5 Batman Villains Christopher Nolan Should Have Used
With The Dark Knight Rises, Christopher Nolan doesn't just conclude his run of Batman films, but the years and years of speculating we've all been able to do about where he might take the world of Gotham. And as much as we've all debated about what might happen to Bruce Wayne next, the real fun was in predicting which villains he'll face off against, and which members of Batman's famed rogues gallery Nolan would try to incorporate into his realistic view of Gotham.
At some point pretty much every villain was rumored for The Dark Knight Rises, but now we know it's all about Catwoman and Bane-- which leaves a lot of villains the Nolan Batman universe will never touch. But in the spirit of one last round speculation, here's our take on five villains that could have been, and how Nolan could have incorporated these outlandish characters in his gritty universe. It's too late for him to include them, but heads up to whoever will be in charge of rebooting Batman next-- these are 5 characters well worth your time.
When the The Dark Knight Rises rumor mill was in full rotation, there were whispers that Killer Croc might be one of the villains featured in Christopher Nolan’s final Batman film. Of course, almost every nemesis ever faced by the caped crusader was at one time or another set to star in Rises but the mention of Croc stood out because of his apparent disconnect with the now famous ‘gritty and real’ Gotham created by the director and his team. And that disconnect, or challenge, was only one of the many reasons I was so excited by the prospect.
Despite his increasingly reptilian portrayal in the comics and cartoons, Killer Croc is still a human being (Waylon Jones) and would have provided a perfect physical threat for Bale’s Batman. Bane manages to satisfy both the brain and brawn but had there been a different antagonist, a Nolan re-imaging of Croc would have been awesome as a lead henchman. As for the realistic universe, one need look no further than Brian Azzarello and Lee Bermejo’s “Joker” for a great example or even the animated Batman: Gotham Knight which attributes his ‘scales’ to epidermolytic hyperkeratosis. Oh, and Tom Hardy can still play him.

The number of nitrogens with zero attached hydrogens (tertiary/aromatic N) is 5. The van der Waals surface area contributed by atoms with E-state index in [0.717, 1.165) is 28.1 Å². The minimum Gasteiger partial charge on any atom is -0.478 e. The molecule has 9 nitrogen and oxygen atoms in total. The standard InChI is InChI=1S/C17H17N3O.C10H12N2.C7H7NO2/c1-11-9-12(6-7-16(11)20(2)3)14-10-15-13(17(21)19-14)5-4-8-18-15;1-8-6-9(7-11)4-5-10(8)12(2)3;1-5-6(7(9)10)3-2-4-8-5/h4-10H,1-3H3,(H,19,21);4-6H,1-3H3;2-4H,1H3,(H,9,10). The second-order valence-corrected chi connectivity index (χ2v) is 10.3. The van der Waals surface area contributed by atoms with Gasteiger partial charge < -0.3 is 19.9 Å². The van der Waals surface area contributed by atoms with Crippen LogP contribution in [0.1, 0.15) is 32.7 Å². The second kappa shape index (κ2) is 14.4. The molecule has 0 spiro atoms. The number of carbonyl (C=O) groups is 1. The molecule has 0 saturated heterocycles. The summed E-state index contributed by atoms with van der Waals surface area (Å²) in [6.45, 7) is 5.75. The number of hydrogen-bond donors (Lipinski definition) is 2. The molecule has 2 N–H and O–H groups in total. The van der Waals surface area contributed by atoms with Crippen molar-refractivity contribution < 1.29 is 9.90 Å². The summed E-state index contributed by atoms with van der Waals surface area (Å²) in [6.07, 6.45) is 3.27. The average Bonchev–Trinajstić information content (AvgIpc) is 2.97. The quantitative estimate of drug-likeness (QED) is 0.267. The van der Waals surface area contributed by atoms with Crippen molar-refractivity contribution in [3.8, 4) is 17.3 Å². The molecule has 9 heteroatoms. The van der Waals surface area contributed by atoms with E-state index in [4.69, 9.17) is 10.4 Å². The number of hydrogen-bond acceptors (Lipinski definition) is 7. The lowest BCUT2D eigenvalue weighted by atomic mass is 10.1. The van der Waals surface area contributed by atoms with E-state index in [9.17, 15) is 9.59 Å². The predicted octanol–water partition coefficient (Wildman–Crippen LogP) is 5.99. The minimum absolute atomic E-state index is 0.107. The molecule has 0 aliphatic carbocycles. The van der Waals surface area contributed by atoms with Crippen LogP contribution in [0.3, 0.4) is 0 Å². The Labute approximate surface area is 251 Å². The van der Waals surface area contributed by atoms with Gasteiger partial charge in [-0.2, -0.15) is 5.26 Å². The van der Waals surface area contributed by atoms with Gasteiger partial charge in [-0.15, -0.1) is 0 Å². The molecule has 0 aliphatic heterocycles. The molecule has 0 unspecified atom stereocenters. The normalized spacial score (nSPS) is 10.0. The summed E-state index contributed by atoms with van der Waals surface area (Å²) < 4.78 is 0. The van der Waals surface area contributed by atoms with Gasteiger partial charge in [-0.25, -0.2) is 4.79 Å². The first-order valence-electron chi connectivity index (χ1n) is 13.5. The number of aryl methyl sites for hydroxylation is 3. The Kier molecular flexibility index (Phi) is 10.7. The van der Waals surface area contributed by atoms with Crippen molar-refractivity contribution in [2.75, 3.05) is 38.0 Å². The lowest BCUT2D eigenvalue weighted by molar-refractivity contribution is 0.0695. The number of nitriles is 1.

A lesser-known Batman villain, Hush was once a childhood friend of Bruce Wayne's named Tommy Elliot. As boys, the two played strategy games together, but Tommy's abusive home life twisted him into a creature of wrath and cunning. While Bruce lost his parents, Tommy tried to kill his, looking to be set free from their control and gain their fortune. However, his mother survived, and their relationship grew more and more gnarled, spurring his deep resentment of Bruce Wayne, who had both the wealth and freedom Tommy so desired.
He became the supervillain Hush, not only to destroy Batman, but also to ruin Bruce Wayne. As Hush's main weapons were guile and manipulation rather than the flashy arsenals of some of his comic peers, he seemed a great fit for Nolan's more grounded take on Gotham. Hush easily could have been pulling the strings on some of the villains Nolan did choose to feature. As a direct foil to Bruce, Hush's casting should be someone who can match Bale's intensity, so I'd suggest his Rescue Dawn co-star Steve Zahn, who can proved to be unexpectedly wily in the under valued thriller A Perfect Getaway.
What makes Mr. Freeze such an interesting villain is that unlike Joker or Bane, who simply want either chaos or total control, Freeze’s motivations come from a very pure place: love. While the character’s origin story has changed over the years, the most interesting version paints him as a tragic figure, a man who cares for nothing in the world other than his dying wife, Nora. All you have to do is strip away some of the more fantastical elements and he would fit right in to Christopher Nolan’s movie universe.